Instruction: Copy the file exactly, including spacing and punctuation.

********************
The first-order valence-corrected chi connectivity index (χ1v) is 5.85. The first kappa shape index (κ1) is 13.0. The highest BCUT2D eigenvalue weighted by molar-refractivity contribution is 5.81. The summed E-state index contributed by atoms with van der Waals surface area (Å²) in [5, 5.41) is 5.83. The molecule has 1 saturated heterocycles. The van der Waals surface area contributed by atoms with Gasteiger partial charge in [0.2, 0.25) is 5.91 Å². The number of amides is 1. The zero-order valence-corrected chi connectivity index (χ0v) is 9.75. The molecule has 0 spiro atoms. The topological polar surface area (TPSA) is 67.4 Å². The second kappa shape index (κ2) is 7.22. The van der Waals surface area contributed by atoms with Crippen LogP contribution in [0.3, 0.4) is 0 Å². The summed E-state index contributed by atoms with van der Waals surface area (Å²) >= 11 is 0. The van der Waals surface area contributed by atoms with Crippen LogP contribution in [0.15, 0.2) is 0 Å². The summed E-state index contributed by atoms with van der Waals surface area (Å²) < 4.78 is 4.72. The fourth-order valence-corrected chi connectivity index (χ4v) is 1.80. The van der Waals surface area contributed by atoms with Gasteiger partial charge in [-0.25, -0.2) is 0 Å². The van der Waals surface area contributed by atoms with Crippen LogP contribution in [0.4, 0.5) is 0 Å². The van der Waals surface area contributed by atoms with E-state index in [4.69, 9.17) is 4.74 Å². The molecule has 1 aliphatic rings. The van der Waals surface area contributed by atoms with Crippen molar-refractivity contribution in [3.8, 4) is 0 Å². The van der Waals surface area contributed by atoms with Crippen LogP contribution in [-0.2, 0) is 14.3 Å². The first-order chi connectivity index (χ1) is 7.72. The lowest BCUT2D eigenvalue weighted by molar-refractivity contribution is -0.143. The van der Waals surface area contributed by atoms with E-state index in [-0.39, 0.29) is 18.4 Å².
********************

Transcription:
The first-order valence-corrected chi connectivity index (χ1v) is 5.85. The first kappa shape index (κ1) is 13.0. The highest BCUT2D eigenvalue weighted by molar-refractivity contribution is 5.81. The summed E-state index contributed by atoms with van der Waals surface area (Å²) in [5, 5.41) is 5.83. The molecule has 1 saturated heterocycles. The van der Waals surface area contributed by atoms with Gasteiger partial charge in [0.2, 0.25) is 5.91 Å². The number of amides is 1. The zero-order valence-corrected chi connectivity index (χ0v) is 9.75. The molecule has 0 spiro atoms. The topological polar surface area (TPSA) is 67.4 Å². The second kappa shape index (κ2) is 7.22. The van der Waals surface area contributed by atoms with Crippen LogP contribution in [0.3, 0.4) is 0 Å². The summed E-state index contributed by atoms with van der Waals surface area (Å²) >= 11 is 0. The van der Waals surface area contributed by atoms with Crippen LogP contribution in [0.15, 0.2) is 0 Å². The summed E-state index contributed by atoms with van der Waals surface area (Å²) < 4.78 is 4.72. The fourth-order valence-corrected chi connectivity index (χ4v) is 1.80. The van der Waals surface area contributed by atoms with Gasteiger partial charge in [-0.25, -0.2) is 0 Å². The van der Waals surface area contributed by atoms with Crippen LogP contribution in [0.4, 0.5) is 0 Å². The van der Waals surface area contributed by atoms with E-state index in [4.69, 9.17) is 4.74 Å². The molecule has 1 aliphatic rings. The van der Waals surface area contributed by atoms with Crippen molar-refractivity contribution in [3.8, 4) is 0 Å². The van der Waals surface area contributed by atoms with Crippen LogP contribution in [-0.2, 0) is 14.3 Å². The first-order chi connectivity index (χ1) is 7.72. The lowest BCUT2D eigenvalue weighted by molar-refractivity contribution is -0.143. The van der Waals surface area contributed by atoms with E-state index in [-0.39, 0.29) is 18.4 Å².